When people say “be true to yourself,” what they are really saying is take the time to learn who you are and what you are passionate about. A large part of that discovery may be your creative self. Without engaging this unique part of your being, you may be cheating yourself out of a fulfilling portion of your life. You don’t have to be an artist or musician to be creative. On the contrary, we all are creative or can be whether we have artistic talents or not. The key is in our passions. When you love to do something so much that you can’t stop thinking about it, that’s when the creativity flows freely.
Life Gets In the Way
Careers, past wounds, and even family can hinder the flow of your creative self if you don’t pay attention. Life is complicated, and you don’t always have the time or energy to think about how to use this side of yourself that some even feel is unnecessary. Well, guess what? You probably are using it regardless of your intentions. We are creative beings; we see, feel, think, hear, and we live out the very ideas that come from deep within our human souls. To what extent we engage in artistry is totally up to us. That is why life is worth living; we are the artists with extra large canvases at our fingertips. A part of freeing yourself up for more creativity is finding balance.
Use It or Lose It
You must use the side of your brain that controls creative output or you will lose the ability to recognize it when it wants to engage. Have you ever sprained your ankle and were afraid to put your full weight on it even though plenty of time had passed? Well, it’s natural to shy away from things that are painful or are not familiar to us. Just like that weak joint, you may have sustained an injury to your creative side. And lack of use has left it weak or even disabled completely. It’s then a matter of identifying the problem and working toward a solution- a form of therapy. This may not be as easy as just willing it to surface; you may have to dig into your past to uncover memories that could be painful.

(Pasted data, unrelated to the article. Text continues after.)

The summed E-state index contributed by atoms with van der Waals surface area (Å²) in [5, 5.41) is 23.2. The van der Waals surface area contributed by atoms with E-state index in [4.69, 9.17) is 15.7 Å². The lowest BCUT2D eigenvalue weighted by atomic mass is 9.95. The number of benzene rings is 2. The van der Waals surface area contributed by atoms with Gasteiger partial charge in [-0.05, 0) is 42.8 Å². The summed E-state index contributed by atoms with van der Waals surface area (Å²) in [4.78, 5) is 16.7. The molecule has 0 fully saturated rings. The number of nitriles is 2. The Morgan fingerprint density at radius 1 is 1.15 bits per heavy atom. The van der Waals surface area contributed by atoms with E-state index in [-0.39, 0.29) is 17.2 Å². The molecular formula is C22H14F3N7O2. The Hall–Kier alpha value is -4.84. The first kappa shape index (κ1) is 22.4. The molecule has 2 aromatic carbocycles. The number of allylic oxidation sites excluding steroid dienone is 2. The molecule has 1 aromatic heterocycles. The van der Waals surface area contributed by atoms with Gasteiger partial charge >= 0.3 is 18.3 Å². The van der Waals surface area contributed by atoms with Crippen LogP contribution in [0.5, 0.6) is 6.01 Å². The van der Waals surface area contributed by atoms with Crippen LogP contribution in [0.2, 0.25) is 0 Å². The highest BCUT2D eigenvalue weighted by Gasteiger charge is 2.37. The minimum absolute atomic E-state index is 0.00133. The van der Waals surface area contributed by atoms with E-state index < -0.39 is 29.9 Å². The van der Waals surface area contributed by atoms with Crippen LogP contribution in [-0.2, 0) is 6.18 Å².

Don’t Forget About You
Another culprit stealing your sense of creative self is something that we all do, especially if you are a mom. Adam wants to play baseball; Kaitlyn wants to be the next prima-ballerina; Lexie needs to take piano lessons; the list goes on and on. When you spend so much time making everyone else’s dreams come true, it’s easy to lose focus on your own. That is when it becomes necessary to redirect some of that energy to you. If you don’t, you will never reclaim the part of yourself that so desperately wants to be used and recognized.
One thing that I have always had a problem with is trying to do too much at once. I like to do so many different creative things that I get frustrated when I can’t do them all. What I learned was to focus on one or two talents that I am truly passionate about and stick with them. I pass on secondary creative ideas to someone else to pursue or I sit on them until my time frees up. I guess the point is to be selective and give yourself time to enjoy your chosen path of creativity.
The Artist’s Way
One of the best books I have read on the subject is Julia Cameron’s, The Artist’s Way: A Spiritual Path to Higher Creativity [10th Anniversary Edition] This book changed my life in the sense of knowing who I am and what my creative purpose is. It’s what I call a “project book.” From beginning to end, you are engaged in a plan to regain control of your creative self or find that person if she has never been there. Some of the exercises are difficult as they challenge you at your core – and at your weaknesses. Though I did not use it, the Artist’s Way Workbook is also available . No matter how creative you are or how stagnant that part of your life is, the book’s message of hope, faith, and alliance with your true self gives anyone the opportunity to find new ways to grow.